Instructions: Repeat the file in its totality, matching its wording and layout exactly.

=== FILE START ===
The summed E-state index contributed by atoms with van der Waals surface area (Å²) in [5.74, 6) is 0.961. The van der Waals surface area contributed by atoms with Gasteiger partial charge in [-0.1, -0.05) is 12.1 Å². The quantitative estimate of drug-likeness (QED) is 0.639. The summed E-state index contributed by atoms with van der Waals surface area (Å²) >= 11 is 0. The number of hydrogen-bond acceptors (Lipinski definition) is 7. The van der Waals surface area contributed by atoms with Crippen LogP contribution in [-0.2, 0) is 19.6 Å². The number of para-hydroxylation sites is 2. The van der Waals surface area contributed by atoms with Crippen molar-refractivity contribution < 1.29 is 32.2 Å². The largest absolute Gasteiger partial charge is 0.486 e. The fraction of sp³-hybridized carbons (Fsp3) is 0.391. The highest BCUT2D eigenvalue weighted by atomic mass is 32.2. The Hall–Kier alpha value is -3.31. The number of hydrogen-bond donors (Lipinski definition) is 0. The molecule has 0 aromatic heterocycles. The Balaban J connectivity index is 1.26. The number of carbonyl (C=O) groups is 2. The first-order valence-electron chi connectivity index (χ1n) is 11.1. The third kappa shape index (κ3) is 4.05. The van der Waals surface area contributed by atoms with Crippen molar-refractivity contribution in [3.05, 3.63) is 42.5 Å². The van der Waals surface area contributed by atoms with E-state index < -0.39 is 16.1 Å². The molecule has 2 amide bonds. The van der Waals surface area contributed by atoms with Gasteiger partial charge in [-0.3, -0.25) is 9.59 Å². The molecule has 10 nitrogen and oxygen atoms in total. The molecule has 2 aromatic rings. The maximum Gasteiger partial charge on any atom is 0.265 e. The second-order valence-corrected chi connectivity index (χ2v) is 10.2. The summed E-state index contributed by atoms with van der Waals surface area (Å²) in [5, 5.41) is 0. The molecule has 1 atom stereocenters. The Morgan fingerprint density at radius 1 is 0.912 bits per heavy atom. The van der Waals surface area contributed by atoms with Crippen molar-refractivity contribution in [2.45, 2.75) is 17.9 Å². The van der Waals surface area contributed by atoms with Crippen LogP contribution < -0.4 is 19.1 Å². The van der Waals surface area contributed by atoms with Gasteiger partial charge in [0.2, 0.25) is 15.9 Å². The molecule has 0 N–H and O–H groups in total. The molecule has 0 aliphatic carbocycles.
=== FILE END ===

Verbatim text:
The summed E-state index contributed by atoms with van der Waals surface area (Å²) in [5.74, 6) is 0.961. The van der Waals surface area contributed by atoms with Gasteiger partial charge in [-0.1, -0.05) is 12.1 Å². The quantitative estimate of drug-likeness (QED) is 0.639. The summed E-state index contributed by atoms with van der Waals surface area (Å²) >= 11 is 0. The number of hydrogen-bond acceptors (Lipinski definition) is 7. The van der Waals surface area contributed by atoms with Crippen LogP contribution in [-0.2, 0) is 19.6 Å². The number of para-hydroxylation sites is 2. The van der Waals surface area contributed by atoms with Crippen molar-refractivity contribution < 1.29 is 32.2 Å². The largest absolute Gasteiger partial charge is 0.486 e. The fraction of sp³-hybridized carbons (Fsp3) is 0.391. The highest BCUT2D eigenvalue weighted by atomic mass is 32.2. The Hall–Kier alpha value is -3.31. The number of hydrogen-bond donors (Lipinski definition) is 0. The molecule has 0 aromatic heterocycles. The Balaban J connectivity index is 1.26. The number of carbonyl (C=O) groups is 2. The first-order valence-electron chi connectivity index (χ1n) is 11.1. The third kappa shape index (κ3) is 4.05. The van der Waals surface area contributed by atoms with Crippen molar-refractivity contribution in [3.05, 3.63) is 42.5 Å². The van der Waals surface area contributed by atoms with E-state index < -0.39 is 16.1 Å². The molecule has 2 amide bonds. The van der Waals surface area contributed by atoms with Gasteiger partial charge in [-0.3, -0.25) is 9.59 Å². The molecule has 10 nitrogen and oxygen atoms in total. The molecule has 2 aromatic rings. The maximum Gasteiger partial charge on any atom is 0.265 e. The second-order valence-corrected chi connectivity index (χ2v) is 10.2. The summed E-state index contributed by atoms with van der Waals surface area (Å²) in [5, 5.41) is 0. The molecule has 1 atom stereocenters. The Morgan fingerprint density at radius 1 is 0.912 bits per heavy atom. The van der Waals surface area contributed by atoms with Crippen molar-refractivity contribution in [2.45, 2.75) is 17.9 Å². The van der Waals surface area contributed by atoms with Crippen LogP contribution < -0.4 is 19.1 Å². The van der Waals surface area contributed by atoms with Gasteiger partial charge in [0.2, 0.25) is 15.9 Å². The molecule has 0 N–H and O–H groups in total. The molecule has 0 aliphatic carbocycles.